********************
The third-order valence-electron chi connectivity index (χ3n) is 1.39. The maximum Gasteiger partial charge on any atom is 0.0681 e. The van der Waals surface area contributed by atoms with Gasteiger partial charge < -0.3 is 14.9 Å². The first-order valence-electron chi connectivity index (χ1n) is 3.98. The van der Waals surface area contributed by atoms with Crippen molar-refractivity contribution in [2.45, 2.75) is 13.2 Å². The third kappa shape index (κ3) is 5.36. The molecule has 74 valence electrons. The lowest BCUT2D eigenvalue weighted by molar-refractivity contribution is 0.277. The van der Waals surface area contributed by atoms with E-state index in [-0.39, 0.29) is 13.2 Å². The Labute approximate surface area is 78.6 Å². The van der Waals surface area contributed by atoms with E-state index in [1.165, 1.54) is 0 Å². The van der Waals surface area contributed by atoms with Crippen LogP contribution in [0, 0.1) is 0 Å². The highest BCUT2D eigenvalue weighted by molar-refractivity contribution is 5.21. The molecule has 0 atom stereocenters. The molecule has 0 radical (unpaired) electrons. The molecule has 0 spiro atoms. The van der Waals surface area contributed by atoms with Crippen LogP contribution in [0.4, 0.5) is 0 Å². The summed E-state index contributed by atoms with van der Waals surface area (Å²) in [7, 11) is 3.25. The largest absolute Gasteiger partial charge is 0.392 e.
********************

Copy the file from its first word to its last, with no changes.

The third-order valence-electron chi connectivity index (χ3n) is 1.39. The maximum Gasteiger partial charge on any atom is 0.0681 e. The van der Waals surface area contributed by atoms with Gasteiger partial charge < -0.3 is 14.9 Å². The first-order valence-electron chi connectivity index (χ1n) is 3.98. The van der Waals surface area contributed by atoms with Crippen molar-refractivity contribution in [2.45, 2.75) is 13.2 Å². The third kappa shape index (κ3) is 5.36. The molecule has 74 valence electrons. The lowest BCUT2D eigenvalue weighted by molar-refractivity contribution is 0.277. The van der Waals surface area contributed by atoms with E-state index in [-0.39, 0.29) is 13.2 Å². The Labute approximate surface area is 78.6 Å². The van der Waals surface area contributed by atoms with E-state index in [1.165, 1.54) is 0 Å². The van der Waals surface area contributed by atoms with Crippen LogP contribution in [0, 0.1) is 0 Å². The highest BCUT2D eigenvalue weighted by molar-refractivity contribution is 5.21. The molecule has 0 atom stereocenters. The molecule has 0 radical (unpaired) electrons. The molecule has 0 spiro atoms. The van der Waals surface area contributed by atoms with Crippen LogP contribution in [0.4, 0.5) is 0 Å². The summed E-state index contributed by atoms with van der Waals surface area (Å²) in [7, 11) is 3.25. The largest absolute Gasteiger partial charge is 0.392 e.